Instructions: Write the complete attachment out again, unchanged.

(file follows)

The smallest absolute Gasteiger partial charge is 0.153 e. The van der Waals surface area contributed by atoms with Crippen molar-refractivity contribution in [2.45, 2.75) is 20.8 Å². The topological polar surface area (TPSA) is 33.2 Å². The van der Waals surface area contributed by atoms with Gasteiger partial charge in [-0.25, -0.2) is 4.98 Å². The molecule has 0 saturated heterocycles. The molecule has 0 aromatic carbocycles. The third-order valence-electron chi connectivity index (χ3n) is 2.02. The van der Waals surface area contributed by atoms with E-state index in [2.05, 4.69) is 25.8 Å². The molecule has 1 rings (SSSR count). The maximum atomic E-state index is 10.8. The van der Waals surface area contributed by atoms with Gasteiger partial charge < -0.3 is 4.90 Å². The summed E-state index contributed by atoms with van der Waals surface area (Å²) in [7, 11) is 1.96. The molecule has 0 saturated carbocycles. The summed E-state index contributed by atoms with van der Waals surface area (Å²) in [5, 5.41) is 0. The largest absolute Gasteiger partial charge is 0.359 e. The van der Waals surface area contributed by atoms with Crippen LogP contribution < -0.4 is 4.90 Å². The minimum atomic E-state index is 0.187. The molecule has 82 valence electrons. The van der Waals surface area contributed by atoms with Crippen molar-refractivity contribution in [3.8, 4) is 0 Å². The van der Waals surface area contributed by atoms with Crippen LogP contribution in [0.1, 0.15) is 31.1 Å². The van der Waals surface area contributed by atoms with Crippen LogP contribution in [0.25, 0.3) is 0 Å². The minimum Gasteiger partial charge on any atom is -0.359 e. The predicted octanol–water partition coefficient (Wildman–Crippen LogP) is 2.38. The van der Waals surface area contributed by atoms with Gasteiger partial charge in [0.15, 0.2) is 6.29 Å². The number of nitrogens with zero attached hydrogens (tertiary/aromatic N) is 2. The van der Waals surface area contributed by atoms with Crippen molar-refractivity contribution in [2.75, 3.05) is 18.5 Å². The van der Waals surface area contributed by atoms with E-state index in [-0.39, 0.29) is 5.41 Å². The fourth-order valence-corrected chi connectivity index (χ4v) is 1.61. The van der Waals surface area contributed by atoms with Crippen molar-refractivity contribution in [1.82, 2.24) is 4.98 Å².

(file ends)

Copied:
The smallest absolute Gasteiger partial charge is 0.153 e. The van der Waals surface area contributed by atoms with Crippen molar-refractivity contribution in [2.45, 2.75) is 20.8 Å². The topological polar surface area (TPSA) is 33.2 Å². The van der Waals surface area contributed by atoms with Gasteiger partial charge in [-0.25, -0.2) is 4.98 Å². The molecule has 0 saturated heterocycles. The molecule has 0 aromatic carbocycles. The third-order valence-electron chi connectivity index (χ3n) is 2.02. The van der Waals surface area contributed by atoms with E-state index in [2.05, 4.69) is 25.8 Å². The molecule has 1 rings (SSSR count). The maximum atomic E-state index is 10.8. The van der Waals surface area contributed by atoms with Gasteiger partial charge < -0.3 is 4.90 Å². The summed E-state index contributed by atoms with van der Waals surface area (Å²) in [7, 11) is 1.96. The molecule has 0 saturated carbocycles. The summed E-state index contributed by atoms with van der Waals surface area (Å²) in [5, 5.41) is 0. The largest absolute Gasteiger partial charge is 0.359 e. The van der Waals surface area contributed by atoms with Crippen LogP contribution < -0.4 is 4.90 Å². The minimum atomic E-state index is 0.187. The molecule has 82 valence electrons. The van der Waals surface area contributed by atoms with Crippen molar-refractivity contribution in [3.8, 4) is 0 Å². The van der Waals surface area contributed by atoms with Crippen LogP contribution in [0.1, 0.15) is 31.1 Å². The van der Waals surface area contributed by atoms with Crippen LogP contribution in [0.25, 0.3) is 0 Å². The minimum Gasteiger partial charge on any atom is -0.359 e. The predicted octanol–water partition coefficient (Wildman–Crippen LogP) is 2.38. The van der Waals surface area contributed by atoms with Gasteiger partial charge in [0.15, 0.2) is 6.29 Å². The number of nitrogens with zero attached hydrogens (tertiary/aromatic N) is 2. The van der Waals surface area contributed by atoms with Crippen molar-refractivity contribution in [2.75, 3.05) is 18.5 Å². The van der Waals surface area contributed by atoms with E-state index in [-0.39, 0.29) is 5.41 Å². The fourth-order valence-corrected chi connectivity index (χ4v) is 1.61. The van der Waals surface area contributed by atoms with Crippen molar-refractivity contribution in [1.82, 2.24) is 4.98 Å².